I have discovered a most dangerous, dangerous secret. Dulce de leche, is ridiculously, stupid-easy to make. And all you need is a slow cooker. Throw it in and forget it overnight. Dulce de leche (or confiture de lait in French) literally translates to “candied milk”. Sweetened milk is cooked over low, slow heat for hours to caramelize the sugar. Eventually forming a dark, thick, caramelized, fudgy milk jam, so to speak.
I first encountered dulce de leche in Russia, of all places. I can’t remember exactly what it was called, but all I know is it was heavenly delicious. During my junior year in high school, I spent a month studying in Rostov-on-Don, Russia and living with a wonderful host family. Mama Tatiana was an incredible cook and as a special treat for me, she made a sweet waffle cookie rolled into a little cone and filled with dulce de leche. Oh, man! I’m pretty sure I ate my weight in these things…two times over. The day before assembly, Tatiana would throw a whole, unopened can of sweetened condensed milk into a big pot of water and she would let it simmer on the stovetop all day long, carefully making sure the water never dropped below the top of the can. The day of, she had this old, ancient looking pizzelle press that she would use to create barely sweet, buttery waffle cookies. As soon as they came off the press, she would quickly roll them into a small cone, like a mini ice cream cone. Then she’d fill the cones with dulce de leche made the night before. Finally, topping them very lightly with a sprinkle of salt. Salt! These were the days way before salted caramel was chic. The first time I saw her do that, I almost had a conniption. All that work and she’s ruining it!! You can’t put salt on caramel! But, oh, my word. That first bite transformed me. I still remember that moment standing in Tatiana’s tiny kitchen, salted dulce de leche dripping from my fingers. I swore this was one thing I would take home with me and make.
But that was over a decade ago now. And the one thing that has stopped me is the thought of cooking a whole entire can over the stove for hours. That’s just a recipe for disaster! Every time I think about it, I imagine exploding cans, metal shrapnel, and hot napalm-like condensed milk flying everywhere. It just seems like a disaster waiting to happen. And thus, I’ve never had the nerve to try it. Until now…
There are several methods that I’ve seen around. There’s the stovetop, unopened can method. Umm. No. Watching the pot for hours, waiting for the IED to go off? No thanks. There’s the oven method outlined here. I absolutely trust everything David Lebovitz has to say, but there’s still a little bit of fiddling and whisking you have to do. A friend tried it this way and had problems with uneven browning and taking much longer than the 1.5 hours prescribed. And then I ran across the slow cooker method: can, water, turn to warm, ignore overnight. Now that’s my kind of recipe! Even though you’re still cooking the entire, unopened can, it feels safer to me somehow. There’s no constant watching over a boiling pot, etc. And it works like an absolute charm! I popped the can into the slow cooker right before going to bed. Turned it off in the morning, removed and cooled the can, then opened it to discover the most glorious, caramelly, fudgy dulce de leche ever!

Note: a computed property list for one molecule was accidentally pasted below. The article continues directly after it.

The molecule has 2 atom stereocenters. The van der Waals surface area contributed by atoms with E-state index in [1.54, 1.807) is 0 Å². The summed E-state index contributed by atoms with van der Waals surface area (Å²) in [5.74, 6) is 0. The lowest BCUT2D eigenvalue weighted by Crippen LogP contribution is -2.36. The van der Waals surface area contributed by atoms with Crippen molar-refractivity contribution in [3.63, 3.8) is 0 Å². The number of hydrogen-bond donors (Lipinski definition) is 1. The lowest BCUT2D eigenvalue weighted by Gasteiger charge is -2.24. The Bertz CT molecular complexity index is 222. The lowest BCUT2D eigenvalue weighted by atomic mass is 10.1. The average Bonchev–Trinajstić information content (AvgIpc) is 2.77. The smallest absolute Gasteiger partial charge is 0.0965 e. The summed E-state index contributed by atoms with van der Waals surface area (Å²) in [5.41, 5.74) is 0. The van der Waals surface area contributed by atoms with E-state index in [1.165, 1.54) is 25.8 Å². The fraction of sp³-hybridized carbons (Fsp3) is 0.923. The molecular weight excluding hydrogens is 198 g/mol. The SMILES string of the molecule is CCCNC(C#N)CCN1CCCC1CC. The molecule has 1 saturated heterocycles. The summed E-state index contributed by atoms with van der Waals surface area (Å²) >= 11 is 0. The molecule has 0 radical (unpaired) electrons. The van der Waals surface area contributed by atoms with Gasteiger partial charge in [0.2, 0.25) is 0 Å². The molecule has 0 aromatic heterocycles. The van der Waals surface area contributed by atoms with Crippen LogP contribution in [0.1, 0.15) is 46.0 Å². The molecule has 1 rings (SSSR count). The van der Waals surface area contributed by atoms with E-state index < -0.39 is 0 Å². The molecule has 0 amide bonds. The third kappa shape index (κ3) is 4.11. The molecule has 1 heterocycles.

So what do you do with it from here? Oh, dear reader! So many glorious things. There’s this dulce de leche brownie, use it as a dip for tart green apples, Russian waffle cones, or straight off the spoon (which is my favorite!). Of course whatever you do, top it with a tiny sprinkle of sea salt ala Tatiana who was far, far ahead of her time. I’ll be saving this for a surprise birthday treat. Stay tuned for details!
(And please excuse the blurry pics. I need to work on my shaky hands! )
Dulce de Leche
(stupid-easy aka slow cooker method, inspired by A Year of Slow Cooking)
You will need…
1 14-ounce can sweetened condensed milk*
Old kitchen towel
Sea salt flakes
Place the kitchen towel on the bottom of the slow cooker pot; this will protect the pot from any rust that forms during the cooking process. Because the can sits in water for so long, the edges may rust, but this won’t affect the milk inside.
Remove the paper label from around the can. Place the can on its side on top of the towel in the slow cooker pot. Fill the slow cooker with water until there is at least an inch of water covering the top of the can. The only reason I turn the can on its side is because it’s shorter than its height, and thus you’ll need to use less water to cover the can.
Turn the slow cooker on low and cook for 8 to 12 hours. I left it cooking for 12 hours and the dulce de leche came out incredibly thick and delicious! Cook it less if you like a looser consistency.
Serve on a spoon, topped with the lightest sprinkling of sea salt flakes 🙂 Or use it in a recipe, I suppose…
*for condensed milk, I prefer the Longevity Brand, which you can find in most Asian supermarkets. I think it’s richer and slightly less sweet tasting than supermarket brands.